In the mobile app development world, it has become increasingly important to understand the difference between an API (Application Programming Interface) and an SDK (Software Development Kit) and to recognize when you need to use each to most effectively develop your mobile apps. In today’s app development landscape, the synchronicity between APIs and SDKs have emerged as the driving force behind web communication and the implementation of third party APIs.
If you work at developing mobile apps every day, the difference and proper use might be second nature to you. Our experience suggests that is not true, but let us proceed with that assumption. The larger issue is that business function management leaders almost certainly do not understand the first thing about the two concepts and how their organization can use them in the proper manner to most effectively and efficiently improve mobile enterprise app development and performance. This is important as more and more app development investment is being done at the business function level.
Sooooooo, to help move things along, we wanted to share what is meant when we talk about APIs and SDKs including how they interact with each other, how to effectively use them and how widespread SDKs have become.
API (Application Programming Interface)
True to its name, an API is an “interface” that allows software to interact with other software. It is comprised of a set of subroutine definitions, protocols, and tools for building application software. In general terms, it's a set of clearly defined methods of communication between various software components. A good API makes it easier to develop a computer program by providing all the key building blocks.
Pretty much any app you use on a daily basis, whether for personal or business use, includes numerous APIs that provide much of the functionality of the app. This is true even for computer-based applications, like copying and pasting within word processing or presentation software. Web and mobile app APIs are critical to realizing the functionality of the apps in which they are used. Hungry while visiting a town for business or pleasure? When you open Yelp and search for your desired cuisine, the app uses an API to send the request to a back-end database. Web APIs allow for interaction between disparate systems, often for specific use cases. For instance, when a user interacts on Twitter, they’re utilizing an API to comment, to store their data, to follow a user, to delete tweets, and so forth. Perhaps most important is the fact that APIs deliver consistent coding in stable environments.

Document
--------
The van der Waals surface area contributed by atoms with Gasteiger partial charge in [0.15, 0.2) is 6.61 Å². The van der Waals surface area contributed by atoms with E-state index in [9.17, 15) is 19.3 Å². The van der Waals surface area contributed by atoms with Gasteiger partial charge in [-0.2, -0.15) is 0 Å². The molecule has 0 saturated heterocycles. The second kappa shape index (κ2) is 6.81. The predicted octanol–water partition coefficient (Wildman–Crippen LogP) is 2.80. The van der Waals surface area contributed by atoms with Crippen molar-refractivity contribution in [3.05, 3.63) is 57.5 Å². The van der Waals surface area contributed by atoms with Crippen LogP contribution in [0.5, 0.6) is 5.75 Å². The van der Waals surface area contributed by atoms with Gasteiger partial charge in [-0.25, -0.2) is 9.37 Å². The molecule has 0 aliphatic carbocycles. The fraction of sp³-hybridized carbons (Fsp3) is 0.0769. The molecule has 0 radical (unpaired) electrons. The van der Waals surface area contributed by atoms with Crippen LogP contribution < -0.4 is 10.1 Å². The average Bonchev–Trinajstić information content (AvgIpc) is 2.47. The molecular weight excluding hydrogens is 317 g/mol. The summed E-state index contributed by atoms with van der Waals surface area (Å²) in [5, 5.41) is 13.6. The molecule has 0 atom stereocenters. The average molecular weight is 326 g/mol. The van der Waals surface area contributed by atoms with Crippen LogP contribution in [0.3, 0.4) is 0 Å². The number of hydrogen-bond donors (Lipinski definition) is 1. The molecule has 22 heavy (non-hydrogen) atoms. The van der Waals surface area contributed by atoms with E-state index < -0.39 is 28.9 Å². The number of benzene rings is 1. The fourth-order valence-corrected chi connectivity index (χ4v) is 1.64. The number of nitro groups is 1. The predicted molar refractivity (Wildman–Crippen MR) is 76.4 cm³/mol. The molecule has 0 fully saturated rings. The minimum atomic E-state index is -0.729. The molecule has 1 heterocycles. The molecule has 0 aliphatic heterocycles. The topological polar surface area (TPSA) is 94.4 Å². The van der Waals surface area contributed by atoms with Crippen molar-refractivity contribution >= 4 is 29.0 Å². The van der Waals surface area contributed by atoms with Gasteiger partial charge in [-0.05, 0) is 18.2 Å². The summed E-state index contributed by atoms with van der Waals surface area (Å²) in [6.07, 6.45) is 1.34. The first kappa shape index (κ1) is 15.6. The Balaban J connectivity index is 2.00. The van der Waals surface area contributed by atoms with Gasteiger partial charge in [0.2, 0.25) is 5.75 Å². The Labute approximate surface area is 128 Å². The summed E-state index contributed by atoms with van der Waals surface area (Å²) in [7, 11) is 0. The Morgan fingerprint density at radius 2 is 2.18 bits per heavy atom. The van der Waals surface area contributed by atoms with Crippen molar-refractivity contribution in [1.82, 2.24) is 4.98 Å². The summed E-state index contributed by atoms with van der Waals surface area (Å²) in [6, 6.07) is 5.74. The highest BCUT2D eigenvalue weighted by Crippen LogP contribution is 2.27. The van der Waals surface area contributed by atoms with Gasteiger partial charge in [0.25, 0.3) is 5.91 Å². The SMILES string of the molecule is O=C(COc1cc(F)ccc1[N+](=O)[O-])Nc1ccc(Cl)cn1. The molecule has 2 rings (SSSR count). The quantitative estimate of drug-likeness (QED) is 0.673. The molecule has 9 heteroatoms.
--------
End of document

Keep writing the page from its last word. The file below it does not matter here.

SDK (Software Development Kit)
A software development kit (SDK or "devkit") is typically a set of software development tools that allows the creation of applications for a certain software package, software framework, hardware platform, computer system, video game console, operating system, or similar development platform. To enrich applications with advanced functionalities, advertisements, push notifications and more, most app developers implement specific software development kits. Some SDKs are critical if you wish to develop an iOS/ Android app.
An SDK provides a set of tools, libraries, relevant documentation, code samples, processes, and or guides that allow developers to create software applications on a specific platform. Their more expansive and sophisticated code facilitates the creation of functionality that far exceeds what an API would deliver.
SDKs are the origination sources for almost every program a modern user would interact with. From the web browser you work on all the way to the video games you play at the end of the day, many were first built with an SDK, even before an API was used to communicate with other applications
Which to Choose/Use
The fact is that, more often than not, an SDK contains an API. By definition, an SDK is a kit that includes instructions that allows developers to create systems and develop applications. APIs, on the other hand, are purpose built for an express use — to allow communication between applications.
When you use an SDK to create an application that is required to communicate with other applications, you need an API to provide that functionality. But, the inverse is not true as an API can be used for communication within the app but is not broad and deep enough functionally to support the creation of a new app itself.